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United States-Japan Nuclear Security Working Group Fact Sheet

Since the announcement of establishing the U.S.-Japan Nuclear Security Working Group at the U.S.-Japan Summit meeting in November 2010, this Group has successfully fulfilled its responsibility to identify and coordinate tangible outcomes for the 2012 Nuclear Security Summit, including the promotion of robust security for nuclear materials at civilian nuclear facilities and during transport, by making achievements in the following 9 areas:

Goal 1: Co-operation within the Integrated Support Centre for Nuclear Non-proliferation and Nuclear Security (ISCN)
The ISCN was established under the Japan Atomic Energy Agency (JAEA) in December 2010 as the first of its kind in the region.  Both parties effectively collaborated on the development and execution of the ISCN programs for strengthening nuclear non-proliferation and nuclear security capacity mainly for Asian countries, including an inaugural Regional Training Course on Physical Protection of Nuclear Material and Facilities for participants from 16 countries in October 2011.

Goal 2: Research and Development of Nuclear Forensics, Measurement and Detection Technologies, and Sharing of Investigatory Best Practices
Both parties moved towards a common understanding of and information sharing in nuclear forensics, and had fruitful discussions on the requirements for and capabilities of nuclear forensics over the course of several workshops and meetings.  Both parties initiated three technical cooperation projects on nuclear forensics to support joint R&D in nuclear material signatures such as uranium age dating measurements, and to establish parameters for a national nuclear forensics library.

Goal 3: Cooperation on Safeguards Implementation
Built upon a long history of significant cooperation on safeguards implementation, the JAEA and the Department of Energy (DOE) expanded the scope of cooperation by signing five new safeguards implementation projects of high priority for effective and enhanced safeguards, and began increased coordination and cooperation in the area of safeguards training. Both parties recognise that the Exchange of Notes between the US and Japan on 9 March 2012 setting out the terms and conditions of their cooperation in the fields of nuclear security and other areas will facilitate those projects. 

Goal 4: Sharing Best Practices for Nuclear Security in New Facility Design
Both parties mutually visited Rokkasho and Savannah River to observe the construction sites of MOX fuel fabrication facilities. The JAEA and Sandia National Laboratories (SNL) together are developing a draft Security-by-Design Handbook for third countries as a joint research project to identify best practices for incorporating security considerations early into the design process of new nuclear facilities.

Goal 5: Cooperation on Transport Security to Reduce the Chances of Theft or Sabotage
For the purpose of achieving mutual understanding of the structure of transport security and its implementation in line with international guideline INFCIRC/225/Rev.5, both parties will conduct a Table Top Exercise on Transport Security March 26 – 28 in Honolulu, Hawaii.

Goal 6: Convert Reactors to Reduce the Use of HEU and Complete Down-Blending Operations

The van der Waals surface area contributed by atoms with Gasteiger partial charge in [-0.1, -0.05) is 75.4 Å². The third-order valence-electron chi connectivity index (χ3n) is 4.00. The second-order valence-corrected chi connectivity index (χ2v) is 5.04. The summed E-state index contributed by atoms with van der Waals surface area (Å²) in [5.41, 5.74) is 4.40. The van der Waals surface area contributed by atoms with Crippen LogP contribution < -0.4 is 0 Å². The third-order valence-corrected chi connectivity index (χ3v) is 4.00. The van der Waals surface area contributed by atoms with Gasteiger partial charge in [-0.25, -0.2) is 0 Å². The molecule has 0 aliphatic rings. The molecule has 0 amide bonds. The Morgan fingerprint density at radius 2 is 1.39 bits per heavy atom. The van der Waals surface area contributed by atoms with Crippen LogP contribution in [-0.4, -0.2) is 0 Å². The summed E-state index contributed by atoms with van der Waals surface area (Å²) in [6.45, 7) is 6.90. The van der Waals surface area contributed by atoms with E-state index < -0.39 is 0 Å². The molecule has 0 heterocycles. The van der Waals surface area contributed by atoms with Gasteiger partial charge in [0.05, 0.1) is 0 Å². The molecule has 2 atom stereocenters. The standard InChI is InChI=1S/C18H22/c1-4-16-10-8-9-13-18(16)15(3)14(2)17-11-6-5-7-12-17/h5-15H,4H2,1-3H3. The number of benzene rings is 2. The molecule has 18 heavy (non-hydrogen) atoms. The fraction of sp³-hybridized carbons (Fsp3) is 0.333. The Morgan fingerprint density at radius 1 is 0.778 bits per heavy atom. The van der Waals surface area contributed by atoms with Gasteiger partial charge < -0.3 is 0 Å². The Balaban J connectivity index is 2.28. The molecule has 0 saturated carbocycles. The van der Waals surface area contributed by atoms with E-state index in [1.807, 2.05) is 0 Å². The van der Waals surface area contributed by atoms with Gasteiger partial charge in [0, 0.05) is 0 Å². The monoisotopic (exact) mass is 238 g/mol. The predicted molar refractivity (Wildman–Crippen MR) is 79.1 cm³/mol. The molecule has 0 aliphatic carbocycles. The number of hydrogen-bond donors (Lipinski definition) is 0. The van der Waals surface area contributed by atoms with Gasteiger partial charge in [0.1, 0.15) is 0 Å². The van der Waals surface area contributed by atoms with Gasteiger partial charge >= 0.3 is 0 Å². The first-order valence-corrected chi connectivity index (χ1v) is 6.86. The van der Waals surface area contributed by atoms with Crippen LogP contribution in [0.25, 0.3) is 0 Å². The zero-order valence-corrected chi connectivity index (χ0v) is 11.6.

Both parties moved towards converting highly enriched uranium-fuelled research reactors where technically and economically feasible and the timely removal and disposal of nuclear materials from facilities no longer using them.  In Japan, the JAEA is preparing to down-blend the HEU of the Yayoi reactor and that of the National Institute of Advanced Industrial Science and Technology.  Kyoto University and the DOE’s Argonne National Laboratory have continued to work together on the feasibility study for converting the Kyoto University Critical Assembly to the use of low-enriched uranium.  There is steady progress working toward the shipment of Japan Materials Testing Reactor HEU fuel to the United States.

Goal 7: Implement INFCIRC / 225 / Rev.5
The ISCN effectively conducted both a domestic workshop and a regional workshop on INFCIRC/225/Rev.5 in cooperation with the DOE’s National Nuclear Security Administration and SNL, to help promote better understanding and implementation of the new nuclear security recommendations in the document. Both parties also support the development of Implementation Guides for INFCIRC/225/Rev.5 for eventual publication by the IAEA.

Goal 8: Integrating Response Forces into Dealing with Theft and Sabotage at Facilities
The US side had the opportunity to observe the integrated exercise with the joint participation of the police, the coastguard and operators held at the Rokkasho Reprocessing Plant and to conduct the force-on-force exercises workshop in Tokyo in December 2010. Likewise, the Japanese side had the opportunity to observe force-on-force exercises at Cooper Nuclear Station and participated in the workshop at the Nuclear Regulatory Commission headquarters in November 2011.  Through these occasions, both sides exchanged views and ideas to enhance the mutual capacity of integrating response forces into dealing with theft and sabotage at facilities.

Goal 9: Joint Study on Management of HEU and Plutonium: Reduction of Material Attractiveness
Both parties have successfully collaborated to conduct a joint scientific study on material attractiveness and practical methods to reduce material attractiveness against terrorist threats. As the joint scientific report is being compiled, both parties will explore the possibility of further expanding the scope of cooperation.

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